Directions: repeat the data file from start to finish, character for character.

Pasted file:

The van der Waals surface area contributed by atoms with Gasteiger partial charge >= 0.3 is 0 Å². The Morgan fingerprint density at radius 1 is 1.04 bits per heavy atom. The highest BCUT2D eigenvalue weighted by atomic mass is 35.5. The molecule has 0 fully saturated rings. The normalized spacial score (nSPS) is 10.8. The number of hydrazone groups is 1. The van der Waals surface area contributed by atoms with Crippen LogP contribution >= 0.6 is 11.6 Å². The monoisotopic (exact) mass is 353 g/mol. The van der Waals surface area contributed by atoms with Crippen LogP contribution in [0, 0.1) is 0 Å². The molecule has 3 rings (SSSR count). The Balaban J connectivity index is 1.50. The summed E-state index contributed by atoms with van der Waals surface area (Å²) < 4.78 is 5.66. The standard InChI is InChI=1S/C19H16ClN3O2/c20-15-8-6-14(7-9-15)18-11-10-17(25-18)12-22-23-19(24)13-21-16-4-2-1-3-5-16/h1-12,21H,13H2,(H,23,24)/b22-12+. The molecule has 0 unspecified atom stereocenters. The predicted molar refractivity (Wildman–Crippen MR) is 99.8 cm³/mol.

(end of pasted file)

The van der Waals surface area contributed by atoms with Gasteiger partial charge >= 0.3 is 0 Å². The Morgan fingerprint density at radius 1 is 1.04 bits per heavy atom. The highest BCUT2D eigenvalue weighted by atomic mass is 35.5. The molecule has 0 fully saturated rings. The normalized spacial score (nSPS) is 10.8. The number of hydrazone groups is 1. The van der Waals surface area contributed by atoms with Crippen LogP contribution >= 0.6 is 11.6 Å². The monoisotopic (exact) mass is 353 g/mol. The van der Waals surface area contributed by atoms with Crippen LogP contribution in [0, 0.1) is 0 Å². The molecule has 3 rings (SSSR count). The Balaban J connectivity index is 1.50. The summed E-state index contributed by atoms with van der Waals surface area (Å²) < 4.78 is 5.66. The standard InChI is InChI=1S/C19H16ClN3O2/c20-15-8-6-14(7-9-15)18-11-10-17(25-18)12-22-23-19(24)13-21-16-4-2-1-3-5-16/h1-12,21H,13H2,(H,23,24)/b22-12+. The molecule has 0 unspecified atom stereocenters. The predicted molar refractivity (Wildman–Crippen MR) is 99.8 cm³/mol.